Short Story Presentation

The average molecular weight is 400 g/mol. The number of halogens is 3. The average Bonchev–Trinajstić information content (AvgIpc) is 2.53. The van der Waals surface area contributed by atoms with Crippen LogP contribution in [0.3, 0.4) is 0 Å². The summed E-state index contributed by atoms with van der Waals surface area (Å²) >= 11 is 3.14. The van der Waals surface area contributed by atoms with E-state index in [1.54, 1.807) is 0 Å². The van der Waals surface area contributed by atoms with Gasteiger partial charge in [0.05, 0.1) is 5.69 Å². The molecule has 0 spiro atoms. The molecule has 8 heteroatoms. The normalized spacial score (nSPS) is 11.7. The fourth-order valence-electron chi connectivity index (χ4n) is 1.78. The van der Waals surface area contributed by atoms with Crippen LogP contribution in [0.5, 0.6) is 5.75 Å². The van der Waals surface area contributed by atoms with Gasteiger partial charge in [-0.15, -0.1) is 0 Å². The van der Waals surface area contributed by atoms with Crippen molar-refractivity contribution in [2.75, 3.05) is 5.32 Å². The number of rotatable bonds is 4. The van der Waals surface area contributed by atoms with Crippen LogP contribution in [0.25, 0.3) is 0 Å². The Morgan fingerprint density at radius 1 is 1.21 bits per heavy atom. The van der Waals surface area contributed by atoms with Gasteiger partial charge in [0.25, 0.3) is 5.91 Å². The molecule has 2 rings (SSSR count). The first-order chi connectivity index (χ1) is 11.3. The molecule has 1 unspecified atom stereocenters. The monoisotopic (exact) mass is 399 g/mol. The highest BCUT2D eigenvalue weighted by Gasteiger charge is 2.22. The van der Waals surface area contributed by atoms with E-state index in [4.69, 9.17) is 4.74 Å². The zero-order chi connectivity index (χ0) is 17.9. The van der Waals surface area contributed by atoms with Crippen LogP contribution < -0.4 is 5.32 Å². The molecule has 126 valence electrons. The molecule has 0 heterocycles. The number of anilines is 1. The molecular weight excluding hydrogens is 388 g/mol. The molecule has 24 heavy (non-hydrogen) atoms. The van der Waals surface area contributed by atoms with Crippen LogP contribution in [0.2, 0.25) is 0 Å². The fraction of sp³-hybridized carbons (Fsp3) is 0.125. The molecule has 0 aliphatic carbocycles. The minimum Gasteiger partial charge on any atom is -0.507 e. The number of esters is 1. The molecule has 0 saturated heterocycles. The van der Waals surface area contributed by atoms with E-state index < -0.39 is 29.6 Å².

Transcript: Jewelle L. Gomez was born in 1948 in Boston, Massachusetts. Gomez is an American author, poet, critic and playwright. She was raised by her great-grandmother, Grace, who was born on Indian land in Iowa to an African-American mother and Ioway father. Grace returned to New England before she was fourteen, when her father died and was married to John E. Morandus, a Wampanoag and descendant of Massasoit, the sachem for whom Massachusetts was named. Growing up in the 1950s and 1960s she was shaped socially and politically by the close family ties with her great grandmother, Grace and grandmother Lydia. Their history of independence as well as marginalization in an African-American community are referenced throughout her work. "Grace A." from the collection Don't Explain is an early example. During her high school and college years Gomez was involved with Black political and social movements which is reflected in much of her writing. Subsequent years in New York City she spent in Black theatre including work with the Frank Silvera Writers Workshop and many years as a stage manager for off Broadway productions. A Swimming Lesson is a story that remarks the racism. I choose this story because it caught my attention just with the picture cover. I read it and I was satisfied of having choose that story. Is interesting and surprising, because one of the characters has values that are hard to find in a real person. We can compare her stories with the fact that in almost every story she remarks the racism and the Afro american people. I would recommend it to people who like the stories that talk about racism, and to the people who want justice in the world. I would recommend it to young adults. Comparing Introduction Jewelle L. Gomez has won some awards such as,National Negro Scholarship Service Tuition Award, 1968-71; Ford Foundation fellowship, 1972; Beard's Fund Award for Fiction, 1985; Barbara Deming/Money for Women Fund Award, fiction, 1987; Lambda Literary Awards, Fiction and Science Fiction, 1991; California Arts Council, Artist in Residence, 1994, 1995; Fellowship, National Endowment for the Arts, 1997; individual artist commission, San Francisco Arts Commission, 2000. Other stories by Jewelle Gomez are The Lipstick Papers (poetry), Grace Publications, 1980. Flamingoes and Bears (poetry), Grace Publications, 1987. The Gilda Stories (novel), Firebrand Books, 1991. Forty-Three Septembers (essays), Firebrand Books, 1993. Oral Tradition (poetry), Firebrand Books, 1995. Swords of the Rainbow (co-editor), Alyson Publications, 1996. Best Lesbian Erotica (co-editor),Cleis Books, 1997. Don't Explain (fiction), Firebrand Books, 1998. Bones and Ash: A Gilda Story (fiction), Quality Paperback Books, 2001. Jewelle Stories Contrasting The story's theme is that not only racism or self image will be enough for our siblings to feel ashamed of their beloved ones. Slide 1: Presentation Slide 2: Table of Contents Slide 3: Introduction Slide 4: Summary of the story Slide 5: Story's Theme Slide 6: Facts Slide 7: Comparing and Contrasting with other stories Slide 8: Opinion (Conclusion) Slide 9: Recommendation Table of Contents Opinion Facts Theme Summary I reacted in a good way when I finished reading the story. I felt comfortable with the end, things end the way they needed to end. I liked the story, because every word write in it it's true and real, because it is a success based on real life and that makes the reader to read the story with more enthusiasm. A Swimming Lesson 11-1 Ms. Rosario In her stories she use different themes to refer to racism and other similar topics. Opinion Recommendation Compare and Contrast Jewelle Gomez recounts her childhood trips in the late 1950's with her grandmother, Lydia, to a mostly white beach in Revere, Massachusetts. Both were Afro americans women. Jewelle Gomez, at the age of nine, was ultimately thrilled to learn to swim. Ignoring the racial tension at the beach, her grandmother teach her how to swim, modeling self-confidence, athleticism, and fearless love of the sea. By teaching her granddaughter to swim, Lydia also taught her to be proud of her accomplishments, her appearance, and her herritage. Later, Jewelle discovers that her grandmother wasn't that good that good at swimming. She taught that when her grandmother was holdig her in the beach she was actually swimming, but later she understands that she was brushing in the ocean's floor with her feet, keeping them floating. When she realized that she felt disappointed, but quickly she realized what an incredible act of courage for Lydia to pass on to her a skill that that Lydia herself had not quite mastered. She realized that it was not just swimming , it was the ability of standing on any beach and being proud of her large body and her african hair.